Shri Ganeshaye Namah Inscription Baku Ateshgah Azerbaijan


Hinduism was in existence in the Caucasus Region, Iran and Urals.

The Ancient Kingdom was known as UttaraKuru.

Before Zoroastrianism came to hold its sway in Persia Hinduism was practiced.

I shall be posting on Zend-Avesta, the Scripture of Zoroastrians and The Vedas.

The Temple at Baku Ateshgah Azerbaijan contains inscription stating with Shri Ganeshaya Namah, the traditional Hindu way of praying.

An inscription from the Baku Atashgah. The first line begins: I salute Lord Ganesha (श्री गणेसाय नम), the second venerates the holy fire (जवालाजी, Jwala Ji).Image.jpg

An inscription from the Baku Atashgah. The first line begins: I salute Lord Ganesha (श्री गणेसाय नम), the second venerates the holy fire (जवालाजी, Jwala Ji) and dates the inscription to Samvat 1802 (संवत १८०२, or 1745-46 CE). The Persian quatrain below is the sole Persian inscription on the temple[7] and, though ungrammatical,[7] also refers to the fire (آتش) and dates it to 1158 (١١٥٨) Hijri, which is also 1745 CE. “Atashgah-inscription-jackson1911” by A. V. Williams Jackson (1862 – 1937) – From A. V. Williams Jackson’s book “From Constantinople to the Home of Omar Khayyam”. Licensed under Public Domain via Wikimedia Commons – http://commons.wikimedia.org/wiki/File:Atashgah-inscription-jackson1911.jpg#mediaviewer/File:Atashgah-inscription-jackson1911.jpg

 

Sanskrit (above) and Persian (below) inscriptions from the Ateshgah (fire temple) of Baku, Azerbaijan. The Sanskrit inscription is a religious Hindu invocation in old Devanagari script while the Persian inscription is a couplet. The Sanskrit invocation begins with: I salute Lord Ganesh (श्री गणेशाय नमः), a standard beginning of most Hindu prayers. The second line venerates the holy fire Jwala Ji (जवालाजी). The inscription is dated to Vikram Samvat 1802 (संवत १८०२, i.e. 1745 CE). Unlike the several Sanskrit (written in Devanagari) and Punjabi (written in Gurmukhi) inscriptions in the temple, the Persian quatrain below is the sole Persian one and, though ungrammatical, also refers to the fire (آتش) and dates it to Hijri 1158 (١١٥٨, i.e. again 1745 CE). (From the source, “a quatrain in not very good Persian, the mistakes of which might have been made by a Hindu imperfectly acquainted with the language …”.)

The Baku Ateshgah (from Persian: آتشگاه Atashgāh, Azerbaijani: Atəşgah or “Fire Temple” is an ancient Hindu castle-like religious temple dedicated to Jwala Ji in Surakhani,[2] a suburb of greater Baku, Azerbaijan, which was initially recognized as a Zoroastrian fire worship place. “Atash” (آتش) is the Persian word for fire. The pentagonal complex, which has a courtyard surrounded by cells for monks and a tetrapillar-altar in the middle, was built during the 17th and 18th centuries. It was abandoned after 1883[citation needed] when oil and gas plants were established in the vicinity, ending the flow of natural gas to the temple and extinguishing the holy fire.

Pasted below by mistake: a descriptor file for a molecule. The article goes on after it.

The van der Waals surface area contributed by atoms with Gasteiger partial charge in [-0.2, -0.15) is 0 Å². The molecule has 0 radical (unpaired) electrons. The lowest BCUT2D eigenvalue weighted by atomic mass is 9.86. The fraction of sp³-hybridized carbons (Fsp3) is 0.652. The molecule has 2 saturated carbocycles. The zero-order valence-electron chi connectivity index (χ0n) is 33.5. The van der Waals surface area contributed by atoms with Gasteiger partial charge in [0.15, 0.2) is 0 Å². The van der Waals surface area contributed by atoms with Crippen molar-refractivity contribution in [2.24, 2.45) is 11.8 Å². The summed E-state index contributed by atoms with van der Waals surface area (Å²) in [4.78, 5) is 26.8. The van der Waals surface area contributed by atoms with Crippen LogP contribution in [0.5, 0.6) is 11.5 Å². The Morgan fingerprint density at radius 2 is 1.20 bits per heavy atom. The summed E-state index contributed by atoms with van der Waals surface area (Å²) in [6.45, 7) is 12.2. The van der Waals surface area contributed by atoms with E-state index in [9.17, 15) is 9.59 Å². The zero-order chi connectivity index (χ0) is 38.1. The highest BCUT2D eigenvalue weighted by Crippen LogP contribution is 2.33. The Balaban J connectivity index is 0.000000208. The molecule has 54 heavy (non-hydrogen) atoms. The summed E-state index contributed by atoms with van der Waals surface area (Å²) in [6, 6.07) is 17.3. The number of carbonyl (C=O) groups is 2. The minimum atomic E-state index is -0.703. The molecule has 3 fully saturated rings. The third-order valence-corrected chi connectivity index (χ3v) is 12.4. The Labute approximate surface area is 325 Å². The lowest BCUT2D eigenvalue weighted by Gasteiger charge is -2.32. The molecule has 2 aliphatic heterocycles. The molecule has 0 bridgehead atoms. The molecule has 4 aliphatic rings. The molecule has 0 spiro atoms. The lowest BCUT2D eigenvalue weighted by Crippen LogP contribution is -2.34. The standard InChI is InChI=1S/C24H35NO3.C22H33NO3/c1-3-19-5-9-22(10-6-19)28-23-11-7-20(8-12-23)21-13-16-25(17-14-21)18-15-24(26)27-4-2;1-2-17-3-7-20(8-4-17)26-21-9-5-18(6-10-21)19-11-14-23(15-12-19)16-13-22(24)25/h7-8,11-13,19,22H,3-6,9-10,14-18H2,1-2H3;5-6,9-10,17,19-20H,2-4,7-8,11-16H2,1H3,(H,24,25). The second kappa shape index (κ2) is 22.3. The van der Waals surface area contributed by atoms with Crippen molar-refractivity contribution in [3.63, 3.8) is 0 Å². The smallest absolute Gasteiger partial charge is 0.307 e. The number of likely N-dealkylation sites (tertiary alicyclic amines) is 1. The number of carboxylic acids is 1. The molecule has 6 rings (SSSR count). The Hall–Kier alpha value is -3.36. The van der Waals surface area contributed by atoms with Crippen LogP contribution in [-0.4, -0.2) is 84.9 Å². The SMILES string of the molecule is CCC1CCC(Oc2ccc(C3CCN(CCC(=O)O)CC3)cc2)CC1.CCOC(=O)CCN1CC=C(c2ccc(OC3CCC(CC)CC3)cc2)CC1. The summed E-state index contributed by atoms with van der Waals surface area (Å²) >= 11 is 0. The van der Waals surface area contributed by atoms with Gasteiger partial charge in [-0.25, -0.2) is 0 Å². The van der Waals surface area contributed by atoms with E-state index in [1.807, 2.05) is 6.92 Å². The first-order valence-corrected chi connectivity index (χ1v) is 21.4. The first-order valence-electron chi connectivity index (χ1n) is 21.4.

The Baku Ateshgah was a pilgrimage and philosophical centers of fire worshipers from Multan (now in Pakistan), who were involved in trade with the Caspian area via the famous “Grand Trunk Road”. The four holy elements of their belief were: ateshi (fire), badi (air), abi (water), and heki (earth). The temple ceased to be worshiped after 1883 with the installation of petroleum plants (industry) at Surakhany. The complex was turned into a museum in 1975. The annual number of visitors to the museum is 15,000.

The Temple of Fire “Ateshgah” was nominated for List of World Heritage Sites, UNESCO in 1998 by Gulnara Mehmandarova — president of Azerbaijan Committee of ICOMOS—International Council on Monuments and Sites . It was also featured on an episode of Globe Trekker.’

 

Azar’, meaning ‘fire’ in Old Persian, is derived from Avestan ‘atar’ which means ‘fire’.

Avestan is  closely linked to Sanskrit. In Sanskrit, ‘agira’ (अगिर), ‘ashira’ (अशिर ), ‘agni’ ( अग्नि ), and ‘ushij’ (उशिज् ) all mean fire.

The Avestan ‘atar’ derives from Sanskrit ‘agira’, just as the Latin ‘igneus’ derives from Sanskrit ‘agni’.

The Avestan ‘Payegan’ which means ‘Protector’ derives from Sanskrit ‘palaka’ (पालक) which also means ‘protector’.

The suffix ‘gana’ (गण) in Sanskrit means ‘a group’ or ‘troop’. ‘Palak-gaan’ in Sanskrit would therefore mean ‘protectors’ or ‘guardians’.

In Rigveda ‘groups of gods’ were referred to as ‘devagana’ ( देवगण)

The first syllable of ‘Zarath-ustra’ may well be a distortion of ‘harit’ meaning ‘golden’. In Persian ‘zarat’ also  means ‘golden’ and is derived from Sanskrit ‘harit’ via Avestan.

The Sanskrit ‘ash’ (अष्) means ‘to shine’. ‘Zarathustra’ then means ‘one who shines like gold’.

 

Citation.

Baku Atashgah

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